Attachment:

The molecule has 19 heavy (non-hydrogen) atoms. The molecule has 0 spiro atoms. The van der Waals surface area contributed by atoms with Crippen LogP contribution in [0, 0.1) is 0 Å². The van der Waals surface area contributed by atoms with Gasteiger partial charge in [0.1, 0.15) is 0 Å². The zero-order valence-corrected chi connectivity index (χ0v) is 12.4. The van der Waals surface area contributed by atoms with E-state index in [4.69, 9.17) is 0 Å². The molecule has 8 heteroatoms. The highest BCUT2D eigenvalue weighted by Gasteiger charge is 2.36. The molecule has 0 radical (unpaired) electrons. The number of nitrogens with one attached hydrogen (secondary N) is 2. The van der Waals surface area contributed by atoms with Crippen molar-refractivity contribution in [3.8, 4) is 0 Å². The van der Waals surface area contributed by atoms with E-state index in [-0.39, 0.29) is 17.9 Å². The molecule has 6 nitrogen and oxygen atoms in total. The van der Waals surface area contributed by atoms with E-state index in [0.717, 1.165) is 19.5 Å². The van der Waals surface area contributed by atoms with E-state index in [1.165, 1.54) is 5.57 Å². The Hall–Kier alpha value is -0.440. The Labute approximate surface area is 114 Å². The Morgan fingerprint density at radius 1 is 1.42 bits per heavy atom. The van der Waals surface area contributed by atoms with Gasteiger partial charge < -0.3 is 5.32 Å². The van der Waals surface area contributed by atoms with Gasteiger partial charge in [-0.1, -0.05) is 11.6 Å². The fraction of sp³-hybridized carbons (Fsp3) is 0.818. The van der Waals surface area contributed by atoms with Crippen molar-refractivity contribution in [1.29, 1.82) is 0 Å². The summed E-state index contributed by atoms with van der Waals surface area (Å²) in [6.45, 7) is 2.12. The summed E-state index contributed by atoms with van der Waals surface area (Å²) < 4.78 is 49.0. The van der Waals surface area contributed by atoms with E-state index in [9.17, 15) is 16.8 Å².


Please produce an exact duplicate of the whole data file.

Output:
The molecule has 19 heavy (non-hydrogen) atoms. The molecule has 0 spiro atoms. The van der Waals surface area contributed by atoms with Crippen LogP contribution in [0, 0.1) is 0 Å². The van der Waals surface area contributed by atoms with Gasteiger partial charge in [0.1, 0.15) is 0 Å². The zero-order valence-corrected chi connectivity index (χ0v) is 12.4. The van der Waals surface area contributed by atoms with E-state index in [4.69, 9.17) is 0 Å². The molecule has 8 heteroatoms. The highest BCUT2D eigenvalue weighted by Gasteiger charge is 2.36. The molecule has 0 radical (unpaired) electrons. The number of nitrogens with one attached hydrogen (secondary N) is 2. The van der Waals surface area contributed by atoms with Crippen molar-refractivity contribution in [3.8, 4) is 0 Å². The van der Waals surface area contributed by atoms with E-state index in [-0.39, 0.29) is 17.9 Å². The molecule has 6 nitrogen and oxygen atoms in total. The van der Waals surface area contributed by atoms with E-state index in [0.717, 1.165) is 19.5 Å². The van der Waals surface area contributed by atoms with E-state index in [1.165, 1.54) is 5.57 Å². The Hall–Kier alpha value is -0.440. The Labute approximate surface area is 114 Å². The Morgan fingerprint density at radius 1 is 1.42 bits per heavy atom. The van der Waals surface area contributed by atoms with Gasteiger partial charge < -0.3 is 5.32 Å². The van der Waals surface area contributed by atoms with Gasteiger partial charge in [-0.1, -0.05) is 11.6 Å². The fraction of sp³-hybridized carbons (Fsp3) is 0.818. The van der Waals surface area contributed by atoms with Crippen molar-refractivity contribution in [1.29, 1.82) is 0 Å². The summed E-state index contributed by atoms with van der Waals surface area (Å²) in [6.45, 7) is 2.12. The summed E-state index contributed by atoms with van der Waals surface area (Å²) < 4.78 is 49.0. The van der Waals surface area contributed by atoms with E-state index in [9.17, 15) is 16.8 Å².